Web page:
Electrochemical Promotion of Catalysis (EPOC) studies the promotion of catalytic activity and selectivity by supplying promoting species from the electrolyte support to the catalyst surface via the application of an external electrical potential between the catalyst-electrode and a counter electrode also supported on the electrolyte. The effect has been observed for a wide range of catalytic systems, however, very little work exists on the role of impurities in EPOC, although their presence may affect the catalytic and electrocatalytic properties of a catalyst or may in fact is necessary for the promotion to occur. In order to systematically study the role of impurities in EPOC, a known type and amount of an impurity can be deposited in increasing concentration on a nominally ‘clean’ catalyst surface. In this work, the role of sodium addition to a platinum catalyst-film interfaced with an yttria-stabilised-zirconia (YSZ) dense membrane was studied under non-reactive conditions (oxygen charge transfer) and reactive conditions (ethylene oxidation and NO reduction by propene). It was found that sodium addition on the catalyst surface can significantly affect the oxygen charge transfer, catalytic and electrocatalytic properties of the Pt/YSZ system, however, there is no clear evidence that such species are necessary for the observation of EPOC. Electrical polarisation and sodium addition seem to a first approximation to have an additive effect as electronic promoter on the electrochemical promotion when there is low lateral interaction between the surface ions and insignificant sodium interaction with the reaction components. Ethylene oxidation reaction changed in behaviour from electrophilic at low sodium coverage (0.11%) and low to intermediate oxygen partial pressure (pO2 ≤ 3kPa) to electrophobic at high sodium coverage (65%) and under high oxygen partial pressures (pO2 = 8 kPa). In between the two sets of conditions, the reaction showed volcano-type behaviour depending on the coverage of sodium and gas phase oxygen partial pressure. The behavioural changes are more complicated for the NO reduction system as more reaction components are involved especially under high oxygen partial pressures.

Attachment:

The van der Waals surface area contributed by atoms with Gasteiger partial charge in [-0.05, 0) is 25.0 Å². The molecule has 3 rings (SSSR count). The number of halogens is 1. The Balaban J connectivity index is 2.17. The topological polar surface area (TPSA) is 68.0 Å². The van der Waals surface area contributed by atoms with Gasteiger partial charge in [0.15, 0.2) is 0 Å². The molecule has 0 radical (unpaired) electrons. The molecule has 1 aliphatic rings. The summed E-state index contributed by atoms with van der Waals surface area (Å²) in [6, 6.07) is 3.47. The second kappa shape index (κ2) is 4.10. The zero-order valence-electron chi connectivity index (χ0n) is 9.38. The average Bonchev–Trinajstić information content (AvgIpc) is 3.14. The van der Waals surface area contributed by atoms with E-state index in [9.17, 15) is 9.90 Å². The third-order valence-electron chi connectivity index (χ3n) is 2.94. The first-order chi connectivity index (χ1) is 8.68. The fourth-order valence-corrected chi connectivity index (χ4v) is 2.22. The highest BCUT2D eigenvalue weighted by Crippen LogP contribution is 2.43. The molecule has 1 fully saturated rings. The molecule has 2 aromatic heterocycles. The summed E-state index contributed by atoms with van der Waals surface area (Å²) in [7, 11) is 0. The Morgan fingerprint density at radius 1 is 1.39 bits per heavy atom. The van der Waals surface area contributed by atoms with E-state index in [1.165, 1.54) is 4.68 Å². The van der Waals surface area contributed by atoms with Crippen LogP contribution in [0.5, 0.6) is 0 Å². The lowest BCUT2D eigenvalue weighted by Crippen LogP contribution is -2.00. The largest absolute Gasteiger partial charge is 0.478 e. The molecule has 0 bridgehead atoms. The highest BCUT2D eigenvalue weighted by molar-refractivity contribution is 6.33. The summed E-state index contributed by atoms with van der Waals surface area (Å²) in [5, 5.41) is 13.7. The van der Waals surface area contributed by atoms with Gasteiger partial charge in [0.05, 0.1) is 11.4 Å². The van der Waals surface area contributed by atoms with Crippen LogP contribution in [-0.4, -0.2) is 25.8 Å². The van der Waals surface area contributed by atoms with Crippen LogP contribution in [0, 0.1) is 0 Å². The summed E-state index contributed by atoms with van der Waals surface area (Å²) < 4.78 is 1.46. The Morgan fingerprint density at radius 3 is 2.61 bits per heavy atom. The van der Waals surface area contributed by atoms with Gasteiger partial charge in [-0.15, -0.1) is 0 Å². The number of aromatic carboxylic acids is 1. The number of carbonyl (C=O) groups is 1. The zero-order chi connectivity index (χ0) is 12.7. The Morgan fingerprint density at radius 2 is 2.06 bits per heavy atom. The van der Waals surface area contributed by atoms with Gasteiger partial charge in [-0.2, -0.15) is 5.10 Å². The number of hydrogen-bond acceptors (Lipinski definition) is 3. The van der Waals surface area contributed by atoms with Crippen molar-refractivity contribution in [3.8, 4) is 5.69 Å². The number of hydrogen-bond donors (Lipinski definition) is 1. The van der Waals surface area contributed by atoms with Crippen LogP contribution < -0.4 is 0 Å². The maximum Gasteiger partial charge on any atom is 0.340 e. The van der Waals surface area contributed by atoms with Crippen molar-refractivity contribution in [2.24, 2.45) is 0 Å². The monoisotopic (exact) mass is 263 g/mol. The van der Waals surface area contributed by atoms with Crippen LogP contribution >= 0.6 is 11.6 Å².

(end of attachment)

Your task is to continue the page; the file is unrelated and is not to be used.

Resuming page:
|University of Newcastle upon Tyne
|Electronic Thesis or Dissertation
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